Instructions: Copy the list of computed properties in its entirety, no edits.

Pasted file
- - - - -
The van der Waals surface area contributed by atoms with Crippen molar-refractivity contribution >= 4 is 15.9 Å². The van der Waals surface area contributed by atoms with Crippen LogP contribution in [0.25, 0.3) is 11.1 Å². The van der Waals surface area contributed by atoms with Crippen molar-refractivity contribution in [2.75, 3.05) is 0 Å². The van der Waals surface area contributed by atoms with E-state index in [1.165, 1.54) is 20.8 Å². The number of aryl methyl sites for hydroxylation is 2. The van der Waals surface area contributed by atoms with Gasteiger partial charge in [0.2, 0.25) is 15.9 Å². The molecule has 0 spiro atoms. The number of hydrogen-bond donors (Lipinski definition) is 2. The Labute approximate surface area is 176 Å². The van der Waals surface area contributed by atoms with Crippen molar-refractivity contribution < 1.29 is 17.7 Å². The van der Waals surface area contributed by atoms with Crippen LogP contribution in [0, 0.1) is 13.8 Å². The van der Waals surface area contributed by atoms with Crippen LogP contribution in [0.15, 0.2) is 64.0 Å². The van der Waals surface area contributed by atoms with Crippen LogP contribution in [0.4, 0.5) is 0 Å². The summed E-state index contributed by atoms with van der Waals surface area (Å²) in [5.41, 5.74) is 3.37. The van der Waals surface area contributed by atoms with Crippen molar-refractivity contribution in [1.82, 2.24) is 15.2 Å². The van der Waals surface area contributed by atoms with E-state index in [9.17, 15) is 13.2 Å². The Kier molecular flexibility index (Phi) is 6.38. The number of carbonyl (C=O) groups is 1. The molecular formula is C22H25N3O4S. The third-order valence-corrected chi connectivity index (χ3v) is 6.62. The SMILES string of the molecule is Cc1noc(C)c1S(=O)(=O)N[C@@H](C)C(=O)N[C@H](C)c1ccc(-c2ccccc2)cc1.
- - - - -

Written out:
The van der Waals surface area contributed by atoms with Crippen molar-refractivity contribution >= 4 is 15.9 Å². The van der Waals surface area contributed by atoms with Crippen LogP contribution in [0.25, 0.3) is 11.1 Å². The van der Waals surface area contributed by atoms with Crippen molar-refractivity contribution in [2.75, 3.05) is 0 Å². The van der Waals surface area contributed by atoms with E-state index in [1.165, 1.54) is 20.8 Å². The number of aryl methyl sites for hydroxylation is 2. The van der Waals surface area contributed by atoms with Gasteiger partial charge in [0.2, 0.25) is 15.9 Å². The molecule has 0 spiro atoms. The number of hydrogen-bond donors (Lipinski definition) is 2. The Labute approximate surface area is 176 Å². The van der Waals surface area contributed by atoms with Crippen molar-refractivity contribution < 1.29 is 17.7 Å². The van der Waals surface area contributed by atoms with Crippen LogP contribution in [0, 0.1) is 13.8 Å². The van der Waals surface area contributed by atoms with Crippen LogP contribution in [0.15, 0.2) is 64.0 Å². The van der Waals surface area contributed by atoms with Crippen LogP contribution in [0.4, 0.5) is 0 Å². The summed E-state index contributed by atoms with van der Waals surface area (Å²) in [5.41, 5.74) is 3.37. The van der Waals surface area contributed by atoms with Crippen molar-refractivity contribution in [1.82, 2.24) is 15.2 Å². The van der Waals surface area contributed by atoms with E-state index in [9.17, 15) is 13.2 Å². The Kier molecular flexibility index (Phi) is 6.38. The number of carbonyl (C=O) groups is 1. The molecular formula is C22H25N3O4S. The third-order valence-corrected chi connectivity index (χ3v) is 6.62. The SMILES string of the molecule is Cc1noc(C)c1S(=O)(=O)N[C@@H](C)C(=O)N[C@H](C)c1ccc(-c2ccccc2)cc1.